Dec 08 - Quadrantid parent body identified
Several very old dust trails had been predicted to be in Earth's path during the 2003 Leonid return, but clouds hampered most observing efforts.
Read more: Nov 20 - Leonids hampered by clouds.
New high-frame rate images confirm the presence of a shock in the images
of bright Leonids.
Nov 23 - "Shock" confirmed
NEW MOLECULAR BAND DETECTED
Nice new spectroscopic data on meteors and their afterglow contain emission from
a new molecular band.
Nov 22 - New molecular band detected
A small camera was succesfully pointed rapidly at meteors from the DC-8 aircraft,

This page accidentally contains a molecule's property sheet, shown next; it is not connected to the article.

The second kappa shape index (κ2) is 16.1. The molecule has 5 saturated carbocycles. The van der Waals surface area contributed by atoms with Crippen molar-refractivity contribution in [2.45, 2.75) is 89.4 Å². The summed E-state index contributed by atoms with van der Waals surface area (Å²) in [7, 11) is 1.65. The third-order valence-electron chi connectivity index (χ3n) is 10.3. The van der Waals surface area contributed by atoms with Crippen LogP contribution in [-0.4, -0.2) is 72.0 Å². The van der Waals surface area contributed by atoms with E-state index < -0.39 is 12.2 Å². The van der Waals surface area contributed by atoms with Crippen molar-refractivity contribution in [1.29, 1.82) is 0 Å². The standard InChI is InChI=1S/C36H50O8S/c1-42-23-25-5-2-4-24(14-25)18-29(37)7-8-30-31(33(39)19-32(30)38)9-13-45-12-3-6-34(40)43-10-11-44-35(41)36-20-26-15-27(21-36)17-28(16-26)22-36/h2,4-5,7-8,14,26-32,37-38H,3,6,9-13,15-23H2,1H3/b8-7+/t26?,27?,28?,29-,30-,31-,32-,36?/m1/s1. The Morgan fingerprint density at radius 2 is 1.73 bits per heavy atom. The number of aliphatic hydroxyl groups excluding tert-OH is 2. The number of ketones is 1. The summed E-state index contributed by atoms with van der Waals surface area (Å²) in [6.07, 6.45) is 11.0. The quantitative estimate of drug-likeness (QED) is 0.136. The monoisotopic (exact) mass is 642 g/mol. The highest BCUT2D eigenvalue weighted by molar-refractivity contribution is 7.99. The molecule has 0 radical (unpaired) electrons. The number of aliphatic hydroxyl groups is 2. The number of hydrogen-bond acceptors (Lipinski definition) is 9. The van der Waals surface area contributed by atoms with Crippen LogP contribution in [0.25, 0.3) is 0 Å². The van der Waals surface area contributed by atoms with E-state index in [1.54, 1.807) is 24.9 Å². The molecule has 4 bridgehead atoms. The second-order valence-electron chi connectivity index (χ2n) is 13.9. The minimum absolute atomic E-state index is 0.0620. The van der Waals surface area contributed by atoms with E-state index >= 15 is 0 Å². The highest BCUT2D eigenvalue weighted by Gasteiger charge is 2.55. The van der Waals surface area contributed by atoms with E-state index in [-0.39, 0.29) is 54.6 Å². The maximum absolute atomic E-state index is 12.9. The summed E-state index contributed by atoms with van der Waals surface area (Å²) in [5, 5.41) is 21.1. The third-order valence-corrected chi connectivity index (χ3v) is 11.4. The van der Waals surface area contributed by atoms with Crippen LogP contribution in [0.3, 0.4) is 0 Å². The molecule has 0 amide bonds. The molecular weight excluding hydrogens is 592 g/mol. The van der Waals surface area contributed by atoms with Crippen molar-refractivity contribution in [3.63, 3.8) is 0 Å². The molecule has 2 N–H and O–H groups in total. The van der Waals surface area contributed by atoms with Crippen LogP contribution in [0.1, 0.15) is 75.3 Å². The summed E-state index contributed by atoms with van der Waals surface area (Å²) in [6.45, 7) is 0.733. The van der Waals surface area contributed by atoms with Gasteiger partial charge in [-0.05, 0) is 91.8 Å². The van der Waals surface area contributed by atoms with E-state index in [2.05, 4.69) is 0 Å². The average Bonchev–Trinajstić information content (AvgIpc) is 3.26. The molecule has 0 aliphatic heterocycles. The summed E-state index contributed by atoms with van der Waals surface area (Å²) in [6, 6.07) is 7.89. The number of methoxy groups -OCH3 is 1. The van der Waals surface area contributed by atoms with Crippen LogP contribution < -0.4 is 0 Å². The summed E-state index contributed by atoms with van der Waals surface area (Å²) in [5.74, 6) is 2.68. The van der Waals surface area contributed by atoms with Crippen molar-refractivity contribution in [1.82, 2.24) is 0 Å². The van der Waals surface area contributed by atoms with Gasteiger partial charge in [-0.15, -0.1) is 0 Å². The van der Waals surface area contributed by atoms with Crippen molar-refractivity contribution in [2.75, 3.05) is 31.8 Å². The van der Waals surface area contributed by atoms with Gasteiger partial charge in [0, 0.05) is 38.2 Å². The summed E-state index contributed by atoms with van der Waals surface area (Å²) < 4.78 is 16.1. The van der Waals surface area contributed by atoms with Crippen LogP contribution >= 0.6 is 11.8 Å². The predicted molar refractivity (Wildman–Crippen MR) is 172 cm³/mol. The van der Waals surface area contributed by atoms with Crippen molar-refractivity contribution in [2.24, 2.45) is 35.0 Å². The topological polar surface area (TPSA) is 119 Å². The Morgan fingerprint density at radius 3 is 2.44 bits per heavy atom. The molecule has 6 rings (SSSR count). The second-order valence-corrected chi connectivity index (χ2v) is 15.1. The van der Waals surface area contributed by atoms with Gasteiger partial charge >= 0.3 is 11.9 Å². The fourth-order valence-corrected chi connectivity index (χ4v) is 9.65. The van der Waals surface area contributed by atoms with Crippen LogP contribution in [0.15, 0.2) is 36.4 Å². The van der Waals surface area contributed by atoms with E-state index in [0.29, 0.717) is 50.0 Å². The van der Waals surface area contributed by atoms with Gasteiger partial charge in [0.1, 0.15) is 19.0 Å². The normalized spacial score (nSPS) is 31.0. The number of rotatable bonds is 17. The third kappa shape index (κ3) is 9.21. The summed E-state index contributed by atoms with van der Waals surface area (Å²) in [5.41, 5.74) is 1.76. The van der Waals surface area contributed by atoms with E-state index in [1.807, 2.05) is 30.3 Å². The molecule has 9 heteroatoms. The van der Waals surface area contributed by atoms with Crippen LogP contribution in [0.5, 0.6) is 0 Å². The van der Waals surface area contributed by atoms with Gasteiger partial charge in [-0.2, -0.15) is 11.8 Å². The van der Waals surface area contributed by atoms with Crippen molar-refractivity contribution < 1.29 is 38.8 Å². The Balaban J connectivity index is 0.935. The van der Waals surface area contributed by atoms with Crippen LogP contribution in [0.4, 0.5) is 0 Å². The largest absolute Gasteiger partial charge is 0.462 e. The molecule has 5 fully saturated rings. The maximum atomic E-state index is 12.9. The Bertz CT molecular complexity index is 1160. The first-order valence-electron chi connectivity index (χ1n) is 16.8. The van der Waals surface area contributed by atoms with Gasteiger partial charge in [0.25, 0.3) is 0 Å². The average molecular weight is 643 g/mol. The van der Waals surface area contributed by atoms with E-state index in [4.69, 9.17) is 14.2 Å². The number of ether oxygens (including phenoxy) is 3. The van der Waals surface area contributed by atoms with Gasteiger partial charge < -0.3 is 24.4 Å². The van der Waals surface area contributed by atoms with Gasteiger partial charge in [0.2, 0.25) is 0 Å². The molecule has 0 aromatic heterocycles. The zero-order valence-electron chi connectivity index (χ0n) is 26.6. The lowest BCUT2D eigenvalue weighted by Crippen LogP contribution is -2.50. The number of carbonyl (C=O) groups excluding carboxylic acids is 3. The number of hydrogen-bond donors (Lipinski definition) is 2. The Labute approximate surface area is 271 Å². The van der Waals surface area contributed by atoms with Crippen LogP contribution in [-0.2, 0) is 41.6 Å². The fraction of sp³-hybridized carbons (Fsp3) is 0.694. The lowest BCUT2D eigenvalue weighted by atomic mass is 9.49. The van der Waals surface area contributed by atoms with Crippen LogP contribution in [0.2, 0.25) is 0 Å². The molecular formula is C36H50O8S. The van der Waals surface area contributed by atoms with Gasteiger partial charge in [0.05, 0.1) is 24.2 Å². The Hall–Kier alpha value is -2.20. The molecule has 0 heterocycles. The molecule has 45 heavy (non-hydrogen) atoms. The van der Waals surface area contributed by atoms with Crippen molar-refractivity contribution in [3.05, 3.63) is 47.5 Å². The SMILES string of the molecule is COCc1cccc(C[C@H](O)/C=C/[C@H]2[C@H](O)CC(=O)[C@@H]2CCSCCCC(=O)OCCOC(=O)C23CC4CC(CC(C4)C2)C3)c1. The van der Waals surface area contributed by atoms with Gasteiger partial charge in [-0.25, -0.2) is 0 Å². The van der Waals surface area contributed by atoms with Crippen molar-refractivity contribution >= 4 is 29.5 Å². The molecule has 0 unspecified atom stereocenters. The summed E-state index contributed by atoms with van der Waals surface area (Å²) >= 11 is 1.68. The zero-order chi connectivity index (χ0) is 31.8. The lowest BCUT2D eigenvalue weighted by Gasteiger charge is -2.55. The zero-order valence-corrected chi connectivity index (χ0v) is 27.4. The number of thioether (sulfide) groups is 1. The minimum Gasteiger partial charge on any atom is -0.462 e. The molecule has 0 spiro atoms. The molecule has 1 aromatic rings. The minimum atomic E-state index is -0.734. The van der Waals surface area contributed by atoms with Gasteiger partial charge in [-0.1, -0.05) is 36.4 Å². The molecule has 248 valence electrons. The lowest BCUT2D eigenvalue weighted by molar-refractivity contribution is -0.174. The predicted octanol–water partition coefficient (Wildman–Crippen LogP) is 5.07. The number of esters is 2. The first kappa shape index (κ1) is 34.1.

capturing the image of a bright -8 magnitude fireball.
Nov 21 - Leonids tracked
ASTEROIDS NAMED AFTER LEONID MAC PARTICIPANTS
Two asteroids were named after Leonid MAC organizers by the International Astronomical Union.
Nov 20 - Asteroids named after Leonid MAC participants
LEONID STORMS RICH IN FAINT METEORS
The 2002 Leonid storms returned much as predicted, but were surprisingly rich
in faint meteors. Best viewing was from aircraft.
Nov 19 - Leonid storms rich in faint meteors
COLLECTING METEORIC DEBRIS FROM SNOW COVER
Leonid meteoric debris can possibly be collected from snow fall in Antarctica and
Greenland. The micro meteorites are recovered by melting the snow
layer by layer, thus collecting meteoric debris from specific years.
Oct 22 - Meteoric debris from snow
COSPAR/WORLD SPACE CONGRESS HIGHLIGHTS
A special session on "Meteor Induced Chemistry, Ablation Products, and Dust in the
Middle and Upper Atmosphere" was organized as a joint COSPAR/IAC event at the
World Space Congress in Houston, TX, on October 16, 2002.
Oct 21 - COSPAR/WSC highlights